O'Gorman, Battle, Vandiver Levy ( Isaac H. Levy, of counsel), for plaintiff.
David M. Neuberger, for defendant.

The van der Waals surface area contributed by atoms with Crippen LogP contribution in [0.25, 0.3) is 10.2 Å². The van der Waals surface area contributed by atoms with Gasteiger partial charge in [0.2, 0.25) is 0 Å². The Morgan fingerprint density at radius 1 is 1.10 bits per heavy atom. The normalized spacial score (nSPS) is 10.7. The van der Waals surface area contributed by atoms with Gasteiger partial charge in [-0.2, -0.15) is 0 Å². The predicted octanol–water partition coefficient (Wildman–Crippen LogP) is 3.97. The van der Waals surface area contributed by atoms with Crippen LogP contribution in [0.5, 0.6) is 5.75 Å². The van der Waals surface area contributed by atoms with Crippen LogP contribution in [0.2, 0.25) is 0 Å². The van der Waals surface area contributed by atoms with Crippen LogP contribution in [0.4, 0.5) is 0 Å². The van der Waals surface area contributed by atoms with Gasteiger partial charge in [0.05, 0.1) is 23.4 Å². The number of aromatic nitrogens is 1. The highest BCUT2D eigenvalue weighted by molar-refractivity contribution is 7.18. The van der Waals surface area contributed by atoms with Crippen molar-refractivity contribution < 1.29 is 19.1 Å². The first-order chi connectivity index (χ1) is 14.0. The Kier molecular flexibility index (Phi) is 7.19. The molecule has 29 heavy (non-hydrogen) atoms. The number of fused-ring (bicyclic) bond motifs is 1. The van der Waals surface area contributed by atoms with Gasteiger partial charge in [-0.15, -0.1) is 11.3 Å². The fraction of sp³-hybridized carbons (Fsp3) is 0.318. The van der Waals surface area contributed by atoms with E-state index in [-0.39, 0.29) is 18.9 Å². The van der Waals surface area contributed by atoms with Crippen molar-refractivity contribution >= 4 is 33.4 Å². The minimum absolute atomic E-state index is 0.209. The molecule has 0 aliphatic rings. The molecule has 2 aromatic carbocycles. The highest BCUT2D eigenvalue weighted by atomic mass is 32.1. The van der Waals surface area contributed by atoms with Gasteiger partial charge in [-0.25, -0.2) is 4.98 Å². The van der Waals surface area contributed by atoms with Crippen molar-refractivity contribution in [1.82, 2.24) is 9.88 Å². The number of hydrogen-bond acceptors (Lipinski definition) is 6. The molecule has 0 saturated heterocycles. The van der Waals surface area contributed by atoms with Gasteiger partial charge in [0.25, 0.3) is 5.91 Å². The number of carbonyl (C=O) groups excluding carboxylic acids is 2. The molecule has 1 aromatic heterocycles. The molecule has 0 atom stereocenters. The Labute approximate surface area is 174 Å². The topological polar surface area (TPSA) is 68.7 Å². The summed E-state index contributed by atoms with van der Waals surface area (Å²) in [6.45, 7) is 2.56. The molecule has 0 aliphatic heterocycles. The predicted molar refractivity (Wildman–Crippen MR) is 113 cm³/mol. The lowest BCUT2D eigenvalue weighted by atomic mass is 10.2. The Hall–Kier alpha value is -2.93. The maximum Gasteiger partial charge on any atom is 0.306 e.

The defendant was with two others the sole directors of the Blakeslee Cadillac Company, which was a distributors of Cadillac motor cars in the northern New Jersey territory, and had been such for about ten years prior to 1920. It had established a large business. The profits during 1919 exceeded $100,000. The husband of plaintiff had been the owner of this business prior to his death, and when, after his death, the business and the property employed therein became the possession of plaintiff and her sister, a company known as the Blakeslee Cadillac Company was incorporated to take over the business and property theretofore conducted by plaintiff's husband. The capital stock issued for the transfer of the said business, its contracts and its property, was divided between the plaintiff, her sister, the defendant, Edward I. Edwards and Marshall Van Winkel. The last three named became the holders, as trustees, of $225,000 of the stock which was the property of the plaintiff and her sister. Business was conducted by the trustees from April, 1920, until February 1, 1921, defendant being the active manager of the business and in actual charge of the purchase and sale of motor cars. On December 31, 1920, the agreement with the Cadillac Motor Car Company expired by its terms; and it is alleged that the defendant induced that company not to continue the agency of the Blakeslee Cadillac Company and persuaded it not to renew its contract with that company, but to enter into an agreement for the sale of Cadillac motor cars for the identical territory which had been the field of operation of the company in which plaintiff owned so large a number of shares of stock with a new corporation called the Jersey City Cadillac Company, promoted by the defendant, and whose organization was fomented, carried out and connived at through his efforts and procurement. This conduct of the defendant is asserted to be such a violation of his duty as a trustee for the plaintiff and as an officer and director and stockholder of the Blakeslee Cadillac Company as to render him liable to account to the plaintiff as his cestui que trust for the loss of the business and good will which such conduct brought about to the Blakeslee Cadillac Company and for such profits as accrued to him out of the new company which he organized to take over the former company's contracts by reason of his breach of trust. The plaintiff does not bring this action on behalf of the other stockholders and for the account of the corporation, as a derivative action, but sues individually for the loss accruing to her personally because of the impairment of the company's business by which her investment value in the corporation has been greatly depreciated. The point which goes to the real merit of the action is, will an action lie against a person occupying the situation of the defendant as trustee of the stock of a corporation if he procures for another corporate body in which he is financially interested the renewal of a contract which was the main basis of the business of the former company, although the contract with the former company contained no right of renewal or enforcible obligation on the part of its contractor to continue the relation? I do not doubt but that equitable considerations of the duty of a trustee would compel his acting in good faith in connection with a renewal of the contract, and the situation here was such as to indicate a duty upon his part to do nothing detrimental to the prospect of renewal even though it was legally unenforcible. The contract had but nine months to run from April 1, 1920, when the trustees assumed control. Presumably those whom they chose as directors would be in office at least for the year ensuing. Their duty consisted not alone in conserving the assets during the period of their incumbency, but they were charged with reasonable diligence in an attempt to secure the basic means of carrying on the business of the corporation after the running period of the contract with the Cadillac Company had expired. The defendant was a director and trustee under the contract by which he accepted the trusteeship of the stock. It was his undertaking and, therefore, his duty to see that the corporate body was kept a living entity. He violated this duty by consenting to, aiding, abetting and conniving at its extirpation. That the corporation may have a suit against him by virtue of his relation to it does not deprive plaintiff of her right against him for the injury which she sustains through his breach of his contract with her. Doubtless the corporation may sue him for his wrong committed upon it. Unquestionably the corporation may have him account for profits derived through his misfeasance as to it. None of these considerations affect the right of the plaintiff to be reimbursed in such damage as she may have suffered for such wrong as runs against her personally through her contract with the defendant. It may be difficult to determine to what extent the plaintiff's stock has been depreciated by the failure of the defendant to perform his contract, but the difficulty does not defeat the right of action. I see no difficulty in the application of the rule that where the wrongful acts are not only wrongs against the corporation but are also violations by the wrongdoer of a duty arising from contract or other obligation and owing directly by him to the stockholders that an individual action may be maintained regardless of the fact of a corporate right to maintain an action for relief in its behalf. The alleged defect in the complaint which is founded upon the failure to include the four other stockholders as parties plaintiff or defendant does not invalidate the cause of action. Each of these parties whose interests have been affected has his individual remedy in so far as his stockholdings have been depreciated by the conduct of the defendant. There is no non-joinder of essential parties for a determination of the right set forth in this complaint. Whether or not the precise remedies demanded in the complaint may all be allotted to the plaintiff is something which will be a matter for formulation in the final decree, and is not now necessary to consider. It is sufficient for a pleading that it sets forth facts to which some equitable remedies may be applied. Motion for judgment on the pleadings denied.